“Belief,” Ninety-One replied, again, but this time went on. “My personal analysis is that the materials, the technology, devices, and age of molecular composition of such things as we have would seem to indicate that the Distants are not only real but must be real for the band’s future survival.”

“Now, that was a good question,” Wren said, from her position not far away.

“Why have you thrown in with our band?” Star asked. “It’s not logical that a being such as yourself would be able to do that or want to do that even if it was able.”

“Belief,” Ninety-One answered.

“You believe in us?” Star asked, surprised by the one-word answer, so consistently given to so many questions.

“No, you believed in me,” the robot replied.

Star stared out over the top of her rifle, astounded by the reply. She had not believed in the robot and was still having a hard time doing that, yet it appeared almost certain that Ninety-One thought itself a trusted member of their group. How would that be possible of a human created machine? Were the Distants real? If they were real, Star was coming to think, they had to be about the most complex creatures alive.

“Humans approach,” Ninety-One said, the big machine re-orienting itself a few degrees by turning one of its treads.

“What drives Sly & his band?” Jameson whispered. “What do they have to gain?”

“Belief,” Wren answered, copying Ninety-One. “They have nothing else to do, the way they probably see it. They don’t even care about the future or what all this might mean to the future of humanity.”

“Where are they?” Wren asked the robot, “and are you going to help us?”

“You may not trust the complex completely,” Ninety-One replied. “I do not. You must not trust the dwelling completely. I do not. You must not trust nodes at all except for the deep underground singularity. But the transport is different.”

“The transport dumped us out and wouldn’t go anywhere,” Star hissed at the robot, trying not to think about the mention of a singularity.

“The Distants prevented that through Jordan’s interpretation,” Ninety-One replied.

“If we can’t talk to the Distants directly then how are we to have any of this belief you’re talking about?” Star continued, her anger unabated.

“There is also a machine traveling through the lower forest in this direction, calculated to arrive in just under four minutes,” Ninety-One stated, its tone turning ominous, in Star’s opinion.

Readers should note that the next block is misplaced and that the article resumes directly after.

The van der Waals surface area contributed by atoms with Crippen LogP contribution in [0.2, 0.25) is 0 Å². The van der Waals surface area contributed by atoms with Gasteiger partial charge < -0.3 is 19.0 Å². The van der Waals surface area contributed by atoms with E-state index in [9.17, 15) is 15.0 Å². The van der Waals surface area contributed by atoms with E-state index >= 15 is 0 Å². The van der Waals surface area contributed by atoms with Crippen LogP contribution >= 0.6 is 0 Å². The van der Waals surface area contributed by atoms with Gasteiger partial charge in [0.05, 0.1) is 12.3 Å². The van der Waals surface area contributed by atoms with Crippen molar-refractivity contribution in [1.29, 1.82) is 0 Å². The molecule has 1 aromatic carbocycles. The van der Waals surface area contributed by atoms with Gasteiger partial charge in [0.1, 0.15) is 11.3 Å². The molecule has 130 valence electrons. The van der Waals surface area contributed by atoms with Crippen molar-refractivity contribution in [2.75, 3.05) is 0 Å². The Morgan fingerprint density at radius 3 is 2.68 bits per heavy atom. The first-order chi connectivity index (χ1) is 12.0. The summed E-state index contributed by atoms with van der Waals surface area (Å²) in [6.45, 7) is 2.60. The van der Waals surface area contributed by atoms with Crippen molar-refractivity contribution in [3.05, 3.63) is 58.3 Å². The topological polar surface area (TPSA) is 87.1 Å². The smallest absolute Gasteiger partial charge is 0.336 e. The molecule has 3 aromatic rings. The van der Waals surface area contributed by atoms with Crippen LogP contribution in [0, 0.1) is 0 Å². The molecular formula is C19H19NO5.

“What kind of machine are we talking about?” Jameson asked.

“We presume that the humans are Sly and his band, Ninety-One, but is the machine with them or moving independently?” Star stared down the barrel of her weapon, looking for any movement under the trees, but there was none.

“The machine is silent, only detectable from its emanations,” the robot replied, but only delaying a few seconds before adding, “and the humans number approximates twenty, in my opinion.”

“How is it that you have an opinion at all?” Jameson said over his shoulder, his own attention taken up by studying the forest for the arrival of whatever was coming. “How is it that you talk, think and give human opinions at all? That was never possible, even in the past, according to everything we know.”

“Good point,” Wren added. “If you’re the product of alien technology, as you claim, then why don’t you think and speak like an alien? But you don’t. It’s as if you’re more human than we are, almost like there’s a human hiding inside your machinery.”

“I don’t know,” Ninety-One replied. “I do know that you are my band and that I will do whatever you need if that means anything.

“Well, it does,” Jameson replied. “So, go on out there and be the advance guard. Find out who they are and what the machine is and do something about it.”

Several seconds passed. Ninety-One began to move forward, carefully avoiding running over Wren or Star’s prone figures.

“Stop,” Star ordered.

The robot stopped its forward progress.

“The only machine that might be moving in the forest would be the transport. I don’t know why it would not take our orders earlier, but it is moving now and I don’t think it’s in support of Sly and the others. Their continued existence has to have something to do with Jordan and whatever game the Distants, and or the complex, is playing.”

“The transport behind them and Ninety-One in front of them,” Wren agreed. “What do we do?”

“We wait, and quietly withdraw,” Star replied, crawling to her knees. “We have allies, I think, and whatever’s going on is a lot bigger than Sly’s band competing with our own for possession of this small piece of the planet.”

“Ninety-One, you stay and represent the band,” Star ordered. Use whatever you have that can defend you from what’s coming. You have to know that the transport is creeping along behind Sly. Do what you think must be done. Rejoin us when you can.”

Star gathered the band and crept ever deeper into the forest, leaving Ninety-One facing whatever was coming.

“What do you think will happen?” Jameson asked, walking at her side.

“I think we need to be totally free of all we have encountered for a bit, just to see what comes out in the wash. I don’t know what to believe about anything, but it scares me when machines start talking about such things. We either know too much for our own good right now, or we know almost nothing at all. Let’s try to find out which it is.”